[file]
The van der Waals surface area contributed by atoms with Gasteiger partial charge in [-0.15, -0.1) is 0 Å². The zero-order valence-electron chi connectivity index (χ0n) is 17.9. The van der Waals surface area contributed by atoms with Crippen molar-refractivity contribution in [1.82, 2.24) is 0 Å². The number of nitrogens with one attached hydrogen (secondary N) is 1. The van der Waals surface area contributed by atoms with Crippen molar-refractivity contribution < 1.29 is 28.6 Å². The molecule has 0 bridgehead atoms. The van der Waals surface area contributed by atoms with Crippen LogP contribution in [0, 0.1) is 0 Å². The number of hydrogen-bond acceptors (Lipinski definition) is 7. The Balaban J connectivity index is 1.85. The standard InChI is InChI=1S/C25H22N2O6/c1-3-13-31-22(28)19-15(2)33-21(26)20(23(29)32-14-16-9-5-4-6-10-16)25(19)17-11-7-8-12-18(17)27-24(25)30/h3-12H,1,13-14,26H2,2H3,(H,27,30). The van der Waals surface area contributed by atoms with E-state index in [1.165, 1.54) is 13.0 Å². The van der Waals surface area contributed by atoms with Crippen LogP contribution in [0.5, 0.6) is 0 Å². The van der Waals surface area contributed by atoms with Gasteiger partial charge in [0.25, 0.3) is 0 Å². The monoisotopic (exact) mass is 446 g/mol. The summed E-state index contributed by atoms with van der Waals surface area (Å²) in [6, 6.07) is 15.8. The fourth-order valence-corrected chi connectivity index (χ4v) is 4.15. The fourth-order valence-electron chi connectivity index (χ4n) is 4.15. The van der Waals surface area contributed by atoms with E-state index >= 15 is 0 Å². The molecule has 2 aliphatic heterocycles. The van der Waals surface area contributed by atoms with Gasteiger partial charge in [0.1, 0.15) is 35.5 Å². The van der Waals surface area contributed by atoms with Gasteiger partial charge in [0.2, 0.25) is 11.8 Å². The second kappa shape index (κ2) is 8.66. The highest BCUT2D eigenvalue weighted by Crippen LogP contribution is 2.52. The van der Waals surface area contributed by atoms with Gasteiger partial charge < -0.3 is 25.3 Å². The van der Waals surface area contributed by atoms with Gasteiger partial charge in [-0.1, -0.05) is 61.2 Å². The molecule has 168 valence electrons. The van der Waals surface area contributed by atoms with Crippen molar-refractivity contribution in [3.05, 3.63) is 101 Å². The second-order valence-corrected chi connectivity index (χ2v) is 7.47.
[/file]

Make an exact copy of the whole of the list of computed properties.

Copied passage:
The van der Waals surface area contributed by atoms with Gasteiger partial charge in [-0.15, -0.1) is 0 Å². The zero-order valence-electron chi connectivity index (χ0n) is 17.9. The van der Waals surface area contributed by atoms with Crippen molar-refractivity contribution in [1.82, 2.24) is 0 Å². The number of nitrogens with one attached hydrogen (secondary N) is 1. The van der Waals surface area contributed by atoms with Crippen molar-refractivity contribution < 1.29 is 28.6 Å². The molecule has 0 bridgehead atoms. The van der Waals surface area contributed by atoms with Crippen LogP contribution in [0, 0.1) is 0 Å². The number of hydrogen-bond acceptors (Lipinski definition) is 7. The Balaban J connectivity index is 1.85. The standard InChI is InChI=1S/C25H22N2O6/c1-3-13-31-22(28)19-15(2)33-21(26)20(23(29)32-14-16-9-5-4-6-10-16)25(19)17-11-7-8-12-18(17)27-24(25)30/h3-12H,1,13-14,26H2,2H3,(H,27,30). The van der Waals surface area contributed by atoms with E-state index in [1.165, 1.54) is 13.0 Å². The van der Waals surface area contributed by atoms with Crippen LogP contribution in [0.5, 0.6) is 0 Å². The van der Waals surface area contributed by atoms with Gasteiger partial charge in [0.25, 0.3) is 0 Å². The monoisotopic (exact) mass is 446 g/mol. The summed E-state index contributed by atoms with van der Waals surface area (Å²) in [6, 6.07) is 15.8. The fourth-order valence-corrected chi connectivity index (χ4v) is 4.15. The fourth-order valence-electron chi connectivity index (χ4n) is 4.15. The van der Waals surface area contributed by atoms with E-state index >= 15 is 0 Å². The molecule has 2 aliphatic heterocycles. The van der Waals surface area contributed by atoms with Gasteiger partial charge in [0.1, 0.15) is 35.5 Å². The van der Waals surface area contributed by atoms with Gasteiger partial charge in [0.2, 0.25) is 11.8 Å². The second kappa shape index (κ2) is 8.66. The highest BCUT2D eigenvalue weighted by Crippen LogP contribution is 2.52. The van der Waals surface area contributed by atoms with Gasteiger partial charge < -0.3 is 25.3 Å². The van der Waals surface area contributed by atoms with Gasteiger partial charge in [-0.1, -0.05) is 61.2 Å². The molecule has 168 valence electrons. The van der Waals surface area contributed by atoms with Crippen molar-refractivity contribution in [3.05, 3.63) is 101 Å². The second-order valence-corrected chi connectivity index (χ2v) is 7.47.